“He was an excellent son,” counters Kresin. “He never said anything bad about Debbie, and it’s coming out now. It’s his way of healing.” (Possible examples: lyrics about how he doubted his mom’s breast-feeding abilities due to her lack of tits, how his mom took his bike away ’cause he stuck his guinea pig in the microwave, how his mom always taught him the important lesson of “goddammit, you little motherfucker, if you ain’t got nothin’ nice to say then don’t say nothin’,” how all bitches is ‘hos even his stinkin’-ass mom, and how he never meant to hit her over the head with that shovel.) “I love that boy,” Kresin says. “I’ll defend him till the day I die.”

And if his relationship with Kim is any indication, he seems to be reliving part of his grandma’s life. Starting at age 15, Kresin was married to, but repeatedly split up then reunited with, the same man. “He was the boss of me, and he was cruel to me,” she says. “And I’d never heard the word divorce.” Kim and Marshall were married in St. Joseph in June 1999; Eminem filed divorce paperwork in August 2000; they made up in December 2000; Kim filed for divorce in March 2001; and now they’re apparently back together. Last time around, they wound up agreeing on joint legal custody of Hailie after a months-long battle, and a Macomb County court recommended Eminem pay $2740 a week in child support, $156 a week in health insurance, and 90 percent of health care costs.


Too many fathers are absent from the lives of their children,” Al and Tipper Gore write in their feel-good tome Joined at the Heart: The Transformation of the American Family, published last month. “We believe that most single mothers do an excellent job of raising their kids, but it must be acknowledged that families are almost always better off with two loving parents present in the home, sharing both the work and the joy.” In early editions of Baby and Child Care, they say, Dr. Benjamin Spock warned against “trying to force the participation of fathers who get gooseflesh at the very idea of helping to take care of baby.” But these are different times, and what constitutes a family is changing. The Gores’ book is organized around a bunch of examples—their sole in-depth discussion of fatherhood, in fact, immediately follows their story about the Logan family, a white gay couple named Josh and John raising two adopted sons of color.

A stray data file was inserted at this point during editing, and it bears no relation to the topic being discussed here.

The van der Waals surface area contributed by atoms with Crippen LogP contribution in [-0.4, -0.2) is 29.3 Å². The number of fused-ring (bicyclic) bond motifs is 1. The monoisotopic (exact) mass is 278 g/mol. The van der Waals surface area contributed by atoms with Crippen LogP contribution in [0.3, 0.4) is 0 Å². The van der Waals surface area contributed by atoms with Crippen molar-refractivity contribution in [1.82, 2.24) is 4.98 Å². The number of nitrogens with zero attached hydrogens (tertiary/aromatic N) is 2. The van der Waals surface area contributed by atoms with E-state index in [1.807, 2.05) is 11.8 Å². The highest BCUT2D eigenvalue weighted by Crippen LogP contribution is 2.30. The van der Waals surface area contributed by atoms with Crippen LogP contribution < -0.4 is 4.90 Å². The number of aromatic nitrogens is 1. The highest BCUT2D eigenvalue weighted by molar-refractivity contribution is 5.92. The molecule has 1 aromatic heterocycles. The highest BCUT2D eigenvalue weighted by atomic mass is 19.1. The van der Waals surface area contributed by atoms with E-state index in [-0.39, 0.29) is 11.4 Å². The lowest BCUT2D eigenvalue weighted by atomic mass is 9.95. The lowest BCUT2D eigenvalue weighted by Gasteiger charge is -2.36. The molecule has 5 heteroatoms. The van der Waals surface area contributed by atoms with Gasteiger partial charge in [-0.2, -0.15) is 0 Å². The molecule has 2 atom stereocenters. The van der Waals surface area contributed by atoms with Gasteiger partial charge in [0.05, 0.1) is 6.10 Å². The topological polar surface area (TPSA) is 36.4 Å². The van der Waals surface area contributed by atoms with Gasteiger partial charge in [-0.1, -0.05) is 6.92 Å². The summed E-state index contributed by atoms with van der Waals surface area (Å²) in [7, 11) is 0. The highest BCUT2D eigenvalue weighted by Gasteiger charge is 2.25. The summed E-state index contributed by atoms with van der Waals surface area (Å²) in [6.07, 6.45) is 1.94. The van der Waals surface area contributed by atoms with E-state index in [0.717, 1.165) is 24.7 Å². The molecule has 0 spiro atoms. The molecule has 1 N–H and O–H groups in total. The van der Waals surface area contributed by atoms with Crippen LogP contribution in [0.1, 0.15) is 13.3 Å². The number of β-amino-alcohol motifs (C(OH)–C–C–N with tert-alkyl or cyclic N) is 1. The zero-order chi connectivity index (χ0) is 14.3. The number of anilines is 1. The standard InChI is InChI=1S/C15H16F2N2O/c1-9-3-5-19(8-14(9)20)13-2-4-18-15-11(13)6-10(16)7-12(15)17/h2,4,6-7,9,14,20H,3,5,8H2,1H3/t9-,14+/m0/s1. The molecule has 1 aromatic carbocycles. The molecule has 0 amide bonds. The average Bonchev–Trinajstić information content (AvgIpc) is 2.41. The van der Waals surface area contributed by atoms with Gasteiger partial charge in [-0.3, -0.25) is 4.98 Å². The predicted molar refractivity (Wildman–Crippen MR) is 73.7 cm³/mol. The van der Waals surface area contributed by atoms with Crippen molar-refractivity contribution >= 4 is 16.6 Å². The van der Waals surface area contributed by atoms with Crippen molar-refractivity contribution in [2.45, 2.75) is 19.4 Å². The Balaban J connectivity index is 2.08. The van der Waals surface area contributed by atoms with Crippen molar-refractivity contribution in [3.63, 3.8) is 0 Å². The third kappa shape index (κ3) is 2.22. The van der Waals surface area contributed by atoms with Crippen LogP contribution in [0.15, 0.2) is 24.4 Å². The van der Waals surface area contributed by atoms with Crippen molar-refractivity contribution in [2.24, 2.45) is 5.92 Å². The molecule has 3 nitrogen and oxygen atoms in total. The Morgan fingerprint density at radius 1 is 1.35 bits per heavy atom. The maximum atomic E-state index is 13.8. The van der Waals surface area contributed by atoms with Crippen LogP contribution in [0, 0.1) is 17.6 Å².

[

Forty pages later, Tipper talks about getting upset at the dirty words on an album her daughter brought home, then co-founding the Parents’ Music Resource Center, leading an effort to put warning labels on objectionable albums, and writing a book called Raising PG Kids in an X-Rated Society. Which might partially explain why Eminem has a song where he tells Tipper “fuck you.”